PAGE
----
Following up on its successful first weekend vaccine clinic targeting the Hispanic community and high school students 16 and older, Haverhill will host a second, similar clinic May 23 from 11-3 at the AmVets function hall at 576 Primrose St., Mayor James J. Fiorentini has announced.
Led by the Haverhill Latino Coalition and organized by Mayor Fiorentini, community leaders and volunteers made hundreds of phone calls and knocked on doors in the city’s densely packed Mount Washington and Arce neighborhoods to promote the first May 2 weekend clinic and educate residents about the safety and importance of the vaccine in ending the COVID-19 pandemic. The city also marketed the event with social media posts and videos.
“Our efforts led to a very successful Sunday clinic, serving over 80 people,” Manny Matias, President of the Haverhill Latino Coalition, said of the May 2 clinic. “The Haverhill Latino Coalition and the Mayor understand that you have to get down to that very grassroots level, understand what communities need, listen to those local members and meet them where they are.”
The clinic, run by the Curative health care company and overseen by the state Department of Public Health, had planned to offer second shots of the Pfizer vaccine May 23 to Haverhill residents and workers who received their first shot May 2. But due to the success of the first clinic, the site will also be offering first shots on a walk-in basis on May 23.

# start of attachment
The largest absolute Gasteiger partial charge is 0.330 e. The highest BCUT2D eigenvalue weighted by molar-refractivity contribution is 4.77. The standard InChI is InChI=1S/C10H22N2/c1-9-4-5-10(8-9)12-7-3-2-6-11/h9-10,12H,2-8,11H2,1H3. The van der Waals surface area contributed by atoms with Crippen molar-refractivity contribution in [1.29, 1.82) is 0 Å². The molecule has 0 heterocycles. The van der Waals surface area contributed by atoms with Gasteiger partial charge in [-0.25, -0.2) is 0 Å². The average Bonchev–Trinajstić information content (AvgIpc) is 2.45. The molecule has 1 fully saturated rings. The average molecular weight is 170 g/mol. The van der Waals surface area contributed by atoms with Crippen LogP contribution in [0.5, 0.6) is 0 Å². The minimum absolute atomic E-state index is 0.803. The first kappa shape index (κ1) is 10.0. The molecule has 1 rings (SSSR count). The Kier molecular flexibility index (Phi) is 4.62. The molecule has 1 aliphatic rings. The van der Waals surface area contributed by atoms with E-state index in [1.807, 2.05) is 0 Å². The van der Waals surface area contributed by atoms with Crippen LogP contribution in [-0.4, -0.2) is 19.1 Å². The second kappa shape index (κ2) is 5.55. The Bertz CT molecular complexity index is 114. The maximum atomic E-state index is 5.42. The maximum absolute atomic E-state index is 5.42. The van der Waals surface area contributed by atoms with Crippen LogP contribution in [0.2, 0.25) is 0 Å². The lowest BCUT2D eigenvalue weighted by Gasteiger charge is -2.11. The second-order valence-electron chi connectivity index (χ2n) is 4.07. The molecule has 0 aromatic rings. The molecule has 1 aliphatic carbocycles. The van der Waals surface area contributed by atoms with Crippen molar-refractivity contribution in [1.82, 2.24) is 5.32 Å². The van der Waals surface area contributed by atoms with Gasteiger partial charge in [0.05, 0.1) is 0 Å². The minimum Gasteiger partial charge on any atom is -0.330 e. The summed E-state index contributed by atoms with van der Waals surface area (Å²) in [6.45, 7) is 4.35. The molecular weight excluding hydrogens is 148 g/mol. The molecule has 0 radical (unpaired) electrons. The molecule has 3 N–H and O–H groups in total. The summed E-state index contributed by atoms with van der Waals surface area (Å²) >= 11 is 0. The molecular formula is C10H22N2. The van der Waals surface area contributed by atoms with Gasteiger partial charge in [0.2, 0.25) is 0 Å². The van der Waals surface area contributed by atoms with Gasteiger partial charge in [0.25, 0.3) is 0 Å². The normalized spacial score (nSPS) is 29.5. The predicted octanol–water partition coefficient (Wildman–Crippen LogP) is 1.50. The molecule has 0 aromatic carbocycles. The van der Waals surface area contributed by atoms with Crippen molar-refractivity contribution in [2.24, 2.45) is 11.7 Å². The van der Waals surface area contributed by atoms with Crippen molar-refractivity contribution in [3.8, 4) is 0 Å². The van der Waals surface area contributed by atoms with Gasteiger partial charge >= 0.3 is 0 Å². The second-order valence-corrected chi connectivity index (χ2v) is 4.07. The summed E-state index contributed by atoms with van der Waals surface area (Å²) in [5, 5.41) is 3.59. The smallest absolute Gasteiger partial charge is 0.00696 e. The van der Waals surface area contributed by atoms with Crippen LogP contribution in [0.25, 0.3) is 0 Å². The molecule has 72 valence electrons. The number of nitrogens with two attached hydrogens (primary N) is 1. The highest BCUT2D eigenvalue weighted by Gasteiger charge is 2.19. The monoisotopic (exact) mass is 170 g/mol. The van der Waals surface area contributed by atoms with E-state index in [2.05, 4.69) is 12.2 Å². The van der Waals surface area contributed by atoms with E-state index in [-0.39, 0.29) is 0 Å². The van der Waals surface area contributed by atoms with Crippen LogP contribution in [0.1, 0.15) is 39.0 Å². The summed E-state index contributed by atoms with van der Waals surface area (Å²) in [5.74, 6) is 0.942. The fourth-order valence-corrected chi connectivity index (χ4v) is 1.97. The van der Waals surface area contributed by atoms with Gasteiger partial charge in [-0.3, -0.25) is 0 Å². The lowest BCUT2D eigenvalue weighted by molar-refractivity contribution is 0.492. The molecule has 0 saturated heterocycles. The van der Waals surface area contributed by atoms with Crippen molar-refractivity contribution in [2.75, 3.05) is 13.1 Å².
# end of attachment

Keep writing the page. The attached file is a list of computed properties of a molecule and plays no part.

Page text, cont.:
“This effort was a total success in serving people of color who continue to lag behind in vaccination rates,” said Mayor Fiorentini, noting 86 Haverhill residents and workers were vaccinated at the May 2 clinic.
Curative also hosts a Vaccine clinic every weekday at the AmVets location from 10-2 through a mix of vouchers available at the mayor’s office and walk-in appointments. Because the site offers the Pfizer vaccine, which is for anyone 16 and older, the city has also been promoting the site as the place for young people to get vaccinated.
The upcoming May 23 clinic was arranged on the heels of Gov. Baker’s recent announcement that the state vaccine strategy is beginning a new phase with increased reliance on public outreach and smaller, local vaccination sites rather than massive state sites.
“We have successfully responded to the recent dip in demand for the vaccine by reaching out to the community, especially the Latino community, and vaccinating 86 people on Sunday May 2,” Mayor Fiorentini said. “Especially encouraging was the number of young people including 16- and 17-year-olds who came to the event to be vaccinated.”